whpalmer4
  • whpalmer4
Another approach would be to graph the two equations and observe where they intersect. \[y=x^2+3\]is a parabola, and \[y=x+5\]is a line. The line crosses the parabola in two locations, which are the solutions to this system.
whpalmer4
  • whpalmer4
And yet another approach, if you had the luxury of a multiple-choice problem where you could know that the answers are provided and you merely need to identify the correct answers, would be to plug each set of answers into all of the equations and select the answer choice where all of the equations work. Note well that you can have "answers" that work for some equations but all...the technical term for them is "wrong" :-)
anonymous
  • anonymous
Wow! Thank you so much!
anonymous
  • anonymous
|dw:1433532657818:dw|
anonymous
  • anonymous
I'm stuck at this point. Did I do it wrong?
whpalmer4
  • whpalmer4
\[x^2+3=x+5\] collect everything on one side, what do you get?
anonymous
  • anonymous
0 = -x^2 +x + 2
whpalmer4
  • whpalmer4
Yes, or \[x^2-x-2 = 0 \] Do you know how to factor that equation, or solve it with the quadratic formula, or complete the square?
whpalmer4
  • whpalmer4
@torvia you still here?
anonymous
  • anonymous
Yes sorry my dad had to use the computer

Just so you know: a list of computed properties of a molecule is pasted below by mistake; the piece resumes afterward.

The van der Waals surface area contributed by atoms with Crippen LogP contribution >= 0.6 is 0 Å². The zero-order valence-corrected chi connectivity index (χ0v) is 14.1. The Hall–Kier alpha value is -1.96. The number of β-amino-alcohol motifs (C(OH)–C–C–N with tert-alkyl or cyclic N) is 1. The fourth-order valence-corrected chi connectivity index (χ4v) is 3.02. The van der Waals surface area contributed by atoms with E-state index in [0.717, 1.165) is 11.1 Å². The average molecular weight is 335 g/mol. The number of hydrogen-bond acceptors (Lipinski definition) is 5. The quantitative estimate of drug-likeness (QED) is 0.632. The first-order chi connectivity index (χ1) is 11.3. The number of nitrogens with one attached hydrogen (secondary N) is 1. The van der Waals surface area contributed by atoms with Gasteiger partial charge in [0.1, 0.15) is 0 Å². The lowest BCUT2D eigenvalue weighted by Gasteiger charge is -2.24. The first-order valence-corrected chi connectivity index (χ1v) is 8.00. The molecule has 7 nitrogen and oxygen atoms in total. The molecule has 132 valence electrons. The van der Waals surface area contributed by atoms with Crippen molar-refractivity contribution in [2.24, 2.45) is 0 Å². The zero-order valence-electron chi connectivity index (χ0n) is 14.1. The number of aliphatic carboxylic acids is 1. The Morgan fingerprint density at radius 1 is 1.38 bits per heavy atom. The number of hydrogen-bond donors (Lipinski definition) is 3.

anonymous
  • anonymous
I know how to solve using quadratic formula
anonymous
  • anonymous
|dw:1433535440928:dw|
anonymous
  • anonymous
did i do that right?
whpalmer4
  • whpalmer4
close, but not close enough. I'm intrigued by how you went from \[\sqrt{1+8}\] to \[\sqrt{4}\]in particular :-)
whpalmer4
  • whpalmer4
I think you probably just didn't read your handwriting...
anonymous
  • anonymous
Yeah sorry it was really messy.
whpalmer4
  • whpalmer4
correct answer is...
anonymous
  • anonymous
My solutions then would be 2 and -2?
whpalmer4
  • whpalmer4
let's try them out! \[x^2-x-2=0\]\[(2)^2-(2)-2=0\]\[4-2-2=0\checkmark\] you do the other one (x=-2)
whpalmer4
  • whpalmer4
we are just verifying that we solved for \(x\) correctly here...
anonymous
  • anonymous
\[x^2-x-2 = 0\] \[-2^2-(-2)-2 =0\] 4+2-2 = 0 4 = 0
whpalmer4
  • whpalmer4
Hmm. maybe one of those solutions is incorrect :-)
anonymous
  • anonymous
-2 won't be a solution
whpalmer4
  • whpalmer4
by the way, you really need to write \[(-2)^2\]instead of \[-2^2\] The first one is \((-2)*(-2) = 4\) and the second one is \(-(2)(2) = -4\)
anonymous
  • anonymous
Oh, sorry.
whpalmer4
  • whpalmer4
I'll speed things along a little bit: \[\frac{1\pm\sqrt{9}}{2} = \frac{1+3}{2},\frac{1-3}{2} = \frac{4}{2},\frac{-2}{2} = 2,-1\]
anonymous
  • anonymous
Thanks a million!
whpalmer4
  • whpalmer4
and if we try \(-1\) in the equation: \[(-1)^2 -(-1)-2=0\]\[1+1-2=0\checkmark\] Now, you can plug those two values of \(x\) into one of the equations and find the corresponding values of \(y\).
anonymous
  • anonymous
okay so then y will equal 7 and -4
anonymous
  • anonymous
(2,7) (-1, -4)
whpalmer4
  • whpalmer4
Yep! And if you plug them all in to all the equations, they should all work.
anonymous
  • anonymous
Great! Thank you :)

Looking for something else?

Not the answer you are looking for? Search for more explanations.